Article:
Padovano joins Fairfield University Professor Paul Lakeland, another former priest, in providing support and signatures for the Declaration of the American Catholic Council. Earlier this year, Lakeland became the media spokesperson in favor of the attempted state legislative takeover of the Connecticut Catholic Church. Lakeland’s books and speeches promise to “help our sisters and brothers exercise their baptismal priesthood” by erasing the distinction between the ordained and the laity. Claiming that he wants to create an “adult Church” by “ending the structural oppression of the laity,” Lakeland has made it clear in his writing and speeches that he believes that the celebration of the Eucharist need not be limited to the ordained ministry.   


To prepare the faithful for the American Catholic Council, organizers have encouraged local organizations to hold regional meetings prior to the 2011 Detroit conclave. VOTF leaders and members like Janet Hauter and Paul Lakeland are playing important roles in rallying the troops throughout the country. Earlier this year, Hauter was the keynote speaker at the April 18 Prayer Breakfast of the Twin Cities-based Catholic Coalition for Church Reform. The primary purpose of the event was to announce and plan a series of “Synods of the Baptized,” scheduled to take place within the local Church over the next few years. According to one attendee, “The Prayer Breakfast began with a liturgy entitled Many Voices, One Church, which focused on claiming the incomparable powers and unshackled grace of baptism as together as Catholics we faithfully respond to the need for reform in the Church.”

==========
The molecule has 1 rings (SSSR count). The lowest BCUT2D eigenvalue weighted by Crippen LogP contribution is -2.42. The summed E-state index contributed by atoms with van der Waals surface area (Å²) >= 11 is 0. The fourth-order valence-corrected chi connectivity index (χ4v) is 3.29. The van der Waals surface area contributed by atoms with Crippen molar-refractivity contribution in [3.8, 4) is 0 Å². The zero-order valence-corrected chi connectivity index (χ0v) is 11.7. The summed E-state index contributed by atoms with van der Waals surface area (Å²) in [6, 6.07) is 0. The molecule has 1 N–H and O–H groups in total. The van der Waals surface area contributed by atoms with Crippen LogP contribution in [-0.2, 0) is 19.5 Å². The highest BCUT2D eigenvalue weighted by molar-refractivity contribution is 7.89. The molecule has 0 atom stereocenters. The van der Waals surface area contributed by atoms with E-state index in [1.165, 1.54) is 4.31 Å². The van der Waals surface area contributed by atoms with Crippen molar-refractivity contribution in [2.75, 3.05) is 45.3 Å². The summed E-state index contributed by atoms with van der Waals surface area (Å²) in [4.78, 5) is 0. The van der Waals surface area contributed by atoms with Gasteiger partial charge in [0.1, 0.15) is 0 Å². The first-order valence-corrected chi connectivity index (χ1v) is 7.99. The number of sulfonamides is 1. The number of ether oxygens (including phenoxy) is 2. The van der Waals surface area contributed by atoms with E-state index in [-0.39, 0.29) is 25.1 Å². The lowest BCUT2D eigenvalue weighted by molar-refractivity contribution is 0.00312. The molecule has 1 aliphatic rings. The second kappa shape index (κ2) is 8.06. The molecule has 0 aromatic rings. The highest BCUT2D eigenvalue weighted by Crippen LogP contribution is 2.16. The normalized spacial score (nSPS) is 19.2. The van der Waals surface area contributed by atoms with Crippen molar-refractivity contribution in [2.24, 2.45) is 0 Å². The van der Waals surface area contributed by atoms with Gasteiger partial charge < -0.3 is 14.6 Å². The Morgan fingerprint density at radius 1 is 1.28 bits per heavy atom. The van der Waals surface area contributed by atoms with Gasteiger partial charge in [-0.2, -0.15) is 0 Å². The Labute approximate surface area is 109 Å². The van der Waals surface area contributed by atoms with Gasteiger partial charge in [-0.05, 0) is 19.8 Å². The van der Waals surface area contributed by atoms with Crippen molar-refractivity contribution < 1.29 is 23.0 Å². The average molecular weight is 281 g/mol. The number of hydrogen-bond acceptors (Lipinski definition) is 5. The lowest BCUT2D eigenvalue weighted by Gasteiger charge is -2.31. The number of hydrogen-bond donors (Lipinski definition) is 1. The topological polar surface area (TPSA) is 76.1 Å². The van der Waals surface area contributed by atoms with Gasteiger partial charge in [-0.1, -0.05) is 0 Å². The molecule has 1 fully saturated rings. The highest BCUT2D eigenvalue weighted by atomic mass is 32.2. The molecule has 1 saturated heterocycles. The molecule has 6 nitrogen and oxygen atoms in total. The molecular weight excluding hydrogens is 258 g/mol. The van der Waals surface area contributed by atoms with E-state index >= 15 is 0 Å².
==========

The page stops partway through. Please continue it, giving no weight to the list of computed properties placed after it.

Hauter opened her Prayer Breakfast speech by saying, “What’s exciting for me is that this newly founded coalition in the Twin Cities is working on the same reform agenda as Voice of the Faithful, Call to Action, and the American Catholic Council.” For Hauter, “this is a sign that the Spirit is engineering the movement of Church reform in our time.”

Lakeland is scheduled to be the keynote speaker at the first in a series of “Synods of the Baptized” in Minneapolis, Minnesota. Appropriating the language of the Church by calling it a synod, the Twin Cities-based coalition has invited members to be a part of one or more “work/study groups,” which will address how to reform certain areas of Church life prior to the first of the series of synods. According to the organizers, the areas in need of reform include “clericalism, the selection of bishops, official teaching on sexuality and gender, and Church authority and governance.” The synod is to be preceded by a fundraising dinner featuring Father Roy Bourgeois of School of the Americas Watch.
While the planning activities surrounding the American Catholic Council have met little resistance so far, Archbishop John Nienstedt of the Archdiocese of St. Paul and Minneapolis has issued a statement: “The archdiocese wishes to lovingly caution those members of the faithful participating in the work/study groups, and intending to attend the synod, of the potential that the issues on which CCCR will seek reform are magisterial teachings of the Church, and are therefore to be believed by divine and Catholic faith.”


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About Anne Hendershott 103 Articles
Anne Hendershott is Professor of Sociology and Director of the Veritas Center for Ethics in Public Life at Franciscan University in Steubenville, OH